When John the Baptist started his ministry, the religious leaders asked him, "Why baptizest thou then, if thou be not that Christ, nor Elias, neither that prophet?" (John 1:25). They expected three different figures to appear in the end time: Christ, Elijah, and the prophet mentioned by Moses. Thus, when preaching in Solomon's Porch, Peter enlightened the Jews as to the true significance of Moses' prophecy. The prophet whom Moses foresaw was the same person as Christ.

Pondering a Question

What are the three offices of Christ?

God conferred upon Christ the offices of prophet, priest, and king. As a prophet "like unto" Moses (Deut. 18:18), He proclaimed the will of God to the Jewish people. As a "priest for ever after the order of Melchizedek" (Ps. 110:4), He offered His own body as a sacrifice for sins. As a king in the line of David (Ps. 89:3–4; Isa. 11:1–5; Jer. 33:15–17), He rules now in the hearts of believers, and after He returns, He will rule the whole world.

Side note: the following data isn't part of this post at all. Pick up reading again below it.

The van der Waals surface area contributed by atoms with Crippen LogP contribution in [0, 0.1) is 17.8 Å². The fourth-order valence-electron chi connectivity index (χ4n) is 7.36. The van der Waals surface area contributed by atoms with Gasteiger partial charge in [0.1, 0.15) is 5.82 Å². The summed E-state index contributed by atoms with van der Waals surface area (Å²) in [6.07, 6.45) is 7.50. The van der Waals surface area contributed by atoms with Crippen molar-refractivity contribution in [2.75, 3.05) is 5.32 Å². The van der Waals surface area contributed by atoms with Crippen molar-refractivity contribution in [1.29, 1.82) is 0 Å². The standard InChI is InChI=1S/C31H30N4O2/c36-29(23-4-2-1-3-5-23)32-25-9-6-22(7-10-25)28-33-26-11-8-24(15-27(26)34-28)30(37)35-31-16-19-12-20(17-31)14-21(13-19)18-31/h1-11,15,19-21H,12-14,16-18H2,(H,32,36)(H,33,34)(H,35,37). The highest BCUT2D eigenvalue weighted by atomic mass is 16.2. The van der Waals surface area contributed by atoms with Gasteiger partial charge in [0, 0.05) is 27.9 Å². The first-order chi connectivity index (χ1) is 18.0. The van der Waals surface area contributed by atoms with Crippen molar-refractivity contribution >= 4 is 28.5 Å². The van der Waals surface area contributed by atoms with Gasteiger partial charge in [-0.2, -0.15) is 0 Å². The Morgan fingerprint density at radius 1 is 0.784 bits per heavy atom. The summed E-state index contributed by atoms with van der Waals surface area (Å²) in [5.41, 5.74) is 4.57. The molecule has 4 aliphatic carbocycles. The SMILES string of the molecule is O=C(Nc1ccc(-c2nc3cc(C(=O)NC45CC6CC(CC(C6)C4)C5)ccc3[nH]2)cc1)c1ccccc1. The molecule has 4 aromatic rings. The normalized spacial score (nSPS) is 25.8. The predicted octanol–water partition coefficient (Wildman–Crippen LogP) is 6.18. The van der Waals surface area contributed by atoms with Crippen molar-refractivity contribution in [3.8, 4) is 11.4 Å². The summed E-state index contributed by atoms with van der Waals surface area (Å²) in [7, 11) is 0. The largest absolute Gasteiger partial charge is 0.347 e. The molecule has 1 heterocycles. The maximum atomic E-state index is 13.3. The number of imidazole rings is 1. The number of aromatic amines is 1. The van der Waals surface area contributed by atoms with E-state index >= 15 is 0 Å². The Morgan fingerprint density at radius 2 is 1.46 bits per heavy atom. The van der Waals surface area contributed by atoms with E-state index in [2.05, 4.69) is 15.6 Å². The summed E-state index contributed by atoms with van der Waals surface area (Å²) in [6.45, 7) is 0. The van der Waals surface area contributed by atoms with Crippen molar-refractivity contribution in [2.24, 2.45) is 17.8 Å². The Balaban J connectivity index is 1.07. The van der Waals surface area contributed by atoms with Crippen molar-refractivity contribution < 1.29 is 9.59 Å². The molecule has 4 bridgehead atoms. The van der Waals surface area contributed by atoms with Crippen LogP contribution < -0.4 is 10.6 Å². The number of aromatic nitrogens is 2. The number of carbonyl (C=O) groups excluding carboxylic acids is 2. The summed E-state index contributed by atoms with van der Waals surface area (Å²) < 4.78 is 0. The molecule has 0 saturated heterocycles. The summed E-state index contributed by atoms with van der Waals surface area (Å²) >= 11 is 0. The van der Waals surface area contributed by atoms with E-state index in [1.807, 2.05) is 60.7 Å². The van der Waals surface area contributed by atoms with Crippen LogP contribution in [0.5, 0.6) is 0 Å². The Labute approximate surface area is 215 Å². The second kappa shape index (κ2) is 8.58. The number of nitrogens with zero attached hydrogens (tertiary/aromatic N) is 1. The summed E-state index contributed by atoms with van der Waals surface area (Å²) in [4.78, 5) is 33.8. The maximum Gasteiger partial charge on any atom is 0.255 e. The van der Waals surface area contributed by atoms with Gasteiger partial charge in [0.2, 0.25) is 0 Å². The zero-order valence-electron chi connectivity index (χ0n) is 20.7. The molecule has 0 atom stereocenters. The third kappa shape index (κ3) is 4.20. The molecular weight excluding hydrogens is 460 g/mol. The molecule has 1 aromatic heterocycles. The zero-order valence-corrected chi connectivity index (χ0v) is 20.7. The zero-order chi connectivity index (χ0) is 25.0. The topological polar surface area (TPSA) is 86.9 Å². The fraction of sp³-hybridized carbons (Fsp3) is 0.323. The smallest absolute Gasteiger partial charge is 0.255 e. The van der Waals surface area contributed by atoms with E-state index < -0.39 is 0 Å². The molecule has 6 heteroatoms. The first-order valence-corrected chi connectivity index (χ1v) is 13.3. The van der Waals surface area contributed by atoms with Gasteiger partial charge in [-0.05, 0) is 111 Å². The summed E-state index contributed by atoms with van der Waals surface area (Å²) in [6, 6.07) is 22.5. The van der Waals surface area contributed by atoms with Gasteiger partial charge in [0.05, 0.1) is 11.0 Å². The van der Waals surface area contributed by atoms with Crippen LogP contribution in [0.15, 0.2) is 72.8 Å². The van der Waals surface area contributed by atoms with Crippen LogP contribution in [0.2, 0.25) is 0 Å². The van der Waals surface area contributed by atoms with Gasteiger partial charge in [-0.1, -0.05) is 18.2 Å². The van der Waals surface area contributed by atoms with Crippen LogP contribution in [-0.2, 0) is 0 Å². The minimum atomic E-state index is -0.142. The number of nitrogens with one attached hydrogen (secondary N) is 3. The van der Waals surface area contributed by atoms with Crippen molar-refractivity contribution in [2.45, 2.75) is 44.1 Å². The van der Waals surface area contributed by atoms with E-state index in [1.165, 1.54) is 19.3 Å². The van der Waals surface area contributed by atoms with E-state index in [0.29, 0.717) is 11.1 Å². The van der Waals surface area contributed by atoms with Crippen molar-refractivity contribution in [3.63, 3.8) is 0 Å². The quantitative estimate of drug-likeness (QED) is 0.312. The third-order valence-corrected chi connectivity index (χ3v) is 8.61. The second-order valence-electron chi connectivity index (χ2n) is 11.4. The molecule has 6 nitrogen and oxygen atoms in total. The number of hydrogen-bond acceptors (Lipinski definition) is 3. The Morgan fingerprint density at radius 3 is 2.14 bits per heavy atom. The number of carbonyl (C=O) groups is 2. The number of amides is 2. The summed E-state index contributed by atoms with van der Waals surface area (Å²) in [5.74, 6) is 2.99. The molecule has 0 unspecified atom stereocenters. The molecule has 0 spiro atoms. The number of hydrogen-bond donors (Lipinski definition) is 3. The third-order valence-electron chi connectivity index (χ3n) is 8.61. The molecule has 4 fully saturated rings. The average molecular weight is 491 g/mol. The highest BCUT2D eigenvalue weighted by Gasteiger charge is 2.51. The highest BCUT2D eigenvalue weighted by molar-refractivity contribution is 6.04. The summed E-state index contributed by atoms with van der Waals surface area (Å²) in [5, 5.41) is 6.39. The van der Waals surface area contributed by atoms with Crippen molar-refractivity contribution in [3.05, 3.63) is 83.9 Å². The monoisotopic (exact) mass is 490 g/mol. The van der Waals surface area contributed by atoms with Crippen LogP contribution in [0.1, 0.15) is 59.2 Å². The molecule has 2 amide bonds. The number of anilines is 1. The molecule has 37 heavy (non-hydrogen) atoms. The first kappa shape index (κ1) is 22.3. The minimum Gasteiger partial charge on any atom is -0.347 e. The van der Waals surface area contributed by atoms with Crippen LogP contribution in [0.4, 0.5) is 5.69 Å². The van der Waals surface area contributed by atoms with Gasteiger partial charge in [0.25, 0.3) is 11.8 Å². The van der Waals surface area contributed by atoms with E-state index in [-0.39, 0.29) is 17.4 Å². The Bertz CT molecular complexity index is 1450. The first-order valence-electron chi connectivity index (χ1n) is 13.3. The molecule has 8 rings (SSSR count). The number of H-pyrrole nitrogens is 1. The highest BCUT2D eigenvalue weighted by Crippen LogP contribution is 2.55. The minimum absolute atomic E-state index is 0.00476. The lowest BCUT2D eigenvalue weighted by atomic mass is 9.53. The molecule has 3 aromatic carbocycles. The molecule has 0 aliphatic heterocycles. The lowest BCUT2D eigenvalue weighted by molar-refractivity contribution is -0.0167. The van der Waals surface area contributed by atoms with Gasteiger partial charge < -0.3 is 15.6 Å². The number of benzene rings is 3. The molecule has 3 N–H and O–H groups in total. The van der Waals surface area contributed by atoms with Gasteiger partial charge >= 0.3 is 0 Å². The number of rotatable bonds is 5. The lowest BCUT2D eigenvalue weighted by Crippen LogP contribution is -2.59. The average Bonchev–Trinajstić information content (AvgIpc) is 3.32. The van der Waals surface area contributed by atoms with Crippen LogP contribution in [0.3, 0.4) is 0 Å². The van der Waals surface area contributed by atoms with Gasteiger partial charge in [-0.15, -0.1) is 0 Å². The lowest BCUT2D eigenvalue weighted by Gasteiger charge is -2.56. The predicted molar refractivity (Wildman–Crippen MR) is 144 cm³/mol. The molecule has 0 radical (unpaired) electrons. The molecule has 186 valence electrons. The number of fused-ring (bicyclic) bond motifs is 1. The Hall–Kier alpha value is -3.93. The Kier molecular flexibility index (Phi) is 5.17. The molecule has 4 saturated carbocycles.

Moses warned that whoever fails to hear the prophet will be destroyed. Thus, Peter treats the prophecy as referring to the Millennial kingdom, when no opposition to Christ will be tolerated. Indeed, He will "rule them with a rod of iron" (Rev. 2:27). Does this impress you as too severe? Human beings prefer leaders who wink at sin, but Christ will give it no foothold in His kingdom. Why? Because sin is a way of hurting others as well as oneself. No one during the Millennium will have the freedom to cause hurt.

Other Prophets

Acts 3:24